NBA heeds criticism, may return to old ball
Web Posted: 10/09/2006 01:40 AM CDT
Express-News Staff Writer
PARIS — NBA commissioner David Stern said Sunday the league will consider going back to its traditional leather basketball if Spalding's new synthetic model doesn't hold up to further testing.
Several players, most notably Miami's Shaquille O'Neal, have complained the new basketball becomes too slick when wet.
"We have sent out the most stringent testing crew to see what there is to the issue," Stern said in a round-table discussion with five reporters before Sunday's game between the Spurs and Maccabi Tel Aviv in the French capital. "Right now our plans are to stay the course, but we will monitor it and if we find there is something to it and it is a serious issue, we will take the appropriate steps because the most important thing to us is the game.
"We have gone out and done tests. We have wet both balls. When the leather ball is wet at the end of the game, it is very slippery. But with the new ball, all you have got to do is put in a new ball because they are all the same, all the time.
"One of the benefits Spalding stressed to us is that it is a better ball, it has a more modern approach to the grip that would endure. But the game is uppermost in our mind."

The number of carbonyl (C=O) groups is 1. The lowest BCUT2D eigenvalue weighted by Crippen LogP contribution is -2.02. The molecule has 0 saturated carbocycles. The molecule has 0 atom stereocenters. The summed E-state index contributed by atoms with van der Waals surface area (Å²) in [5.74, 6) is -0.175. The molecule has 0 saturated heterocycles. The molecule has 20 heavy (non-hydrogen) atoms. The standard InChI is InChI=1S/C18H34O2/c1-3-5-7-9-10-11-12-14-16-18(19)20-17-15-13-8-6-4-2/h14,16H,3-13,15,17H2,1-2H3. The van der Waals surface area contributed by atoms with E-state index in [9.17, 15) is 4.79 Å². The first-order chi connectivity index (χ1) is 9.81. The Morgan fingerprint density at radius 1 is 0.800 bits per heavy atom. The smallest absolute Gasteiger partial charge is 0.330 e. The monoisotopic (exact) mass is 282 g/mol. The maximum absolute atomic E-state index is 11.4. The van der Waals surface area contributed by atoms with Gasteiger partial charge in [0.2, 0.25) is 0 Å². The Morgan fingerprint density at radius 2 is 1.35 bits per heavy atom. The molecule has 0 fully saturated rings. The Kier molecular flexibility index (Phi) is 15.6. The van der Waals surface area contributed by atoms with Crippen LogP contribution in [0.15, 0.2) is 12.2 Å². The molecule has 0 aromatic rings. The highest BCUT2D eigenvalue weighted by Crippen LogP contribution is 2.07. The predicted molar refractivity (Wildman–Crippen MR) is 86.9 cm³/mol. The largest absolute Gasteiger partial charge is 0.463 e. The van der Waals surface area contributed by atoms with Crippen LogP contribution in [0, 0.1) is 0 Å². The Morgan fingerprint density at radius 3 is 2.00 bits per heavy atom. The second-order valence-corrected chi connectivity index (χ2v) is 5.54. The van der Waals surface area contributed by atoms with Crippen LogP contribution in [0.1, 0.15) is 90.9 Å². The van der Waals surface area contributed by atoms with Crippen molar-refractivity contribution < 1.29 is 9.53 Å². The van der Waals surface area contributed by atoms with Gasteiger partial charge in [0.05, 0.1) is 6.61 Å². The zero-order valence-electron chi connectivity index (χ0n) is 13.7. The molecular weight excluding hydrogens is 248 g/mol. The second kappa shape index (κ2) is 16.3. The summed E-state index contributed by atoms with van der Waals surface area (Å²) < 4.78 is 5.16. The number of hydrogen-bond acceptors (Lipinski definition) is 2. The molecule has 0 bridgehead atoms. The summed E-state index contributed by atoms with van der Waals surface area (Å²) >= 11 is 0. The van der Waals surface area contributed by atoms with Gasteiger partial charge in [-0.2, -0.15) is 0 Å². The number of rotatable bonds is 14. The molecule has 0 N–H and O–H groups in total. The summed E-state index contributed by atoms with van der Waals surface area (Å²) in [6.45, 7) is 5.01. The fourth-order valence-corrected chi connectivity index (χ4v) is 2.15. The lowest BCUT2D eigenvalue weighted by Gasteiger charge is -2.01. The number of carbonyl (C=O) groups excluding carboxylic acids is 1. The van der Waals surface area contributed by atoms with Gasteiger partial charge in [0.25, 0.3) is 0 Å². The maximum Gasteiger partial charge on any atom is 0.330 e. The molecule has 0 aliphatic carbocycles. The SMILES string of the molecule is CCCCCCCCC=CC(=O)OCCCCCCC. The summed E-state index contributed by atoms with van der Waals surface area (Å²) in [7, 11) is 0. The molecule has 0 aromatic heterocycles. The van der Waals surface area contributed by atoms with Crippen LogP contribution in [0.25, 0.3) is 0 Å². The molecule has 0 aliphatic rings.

Current NBA rules dictate only one ball can be used during a game. It can be dried with a towel, but can't be substituted for a different ball. A league official, however, said that rule could be altered to allow the new synthetic balls to be switched out when they become too slick.
Stern also said Spalding suggested changing to the new ball.
"They came to us and said they had a technology that will improve the ball," Stern said. "They said that we are the only sport, professional or college — the last sport — using leather and that they had a way to improve it.
"They came to us several years ago and we said we would have to see the technology working. They wanted to launch it one year ago, but we said no.
"We used it in the (developmental league), used it in the summer league, had players test it individually and, a year later, they said they had improved it even more. We said, 'OK, let's go.' So that's what we did."
Several of the Spurs said they don't understand why the league felt the need to change the ball, but think most players will be able to adjust to its feel with time.
"If you shoot flat shots, it's going to bounce off the rim long," Bruce Bowen said. "You may not get a bounce that's as kind. But for shooters, they know how to make the adjustments and get a little more air on the ball."
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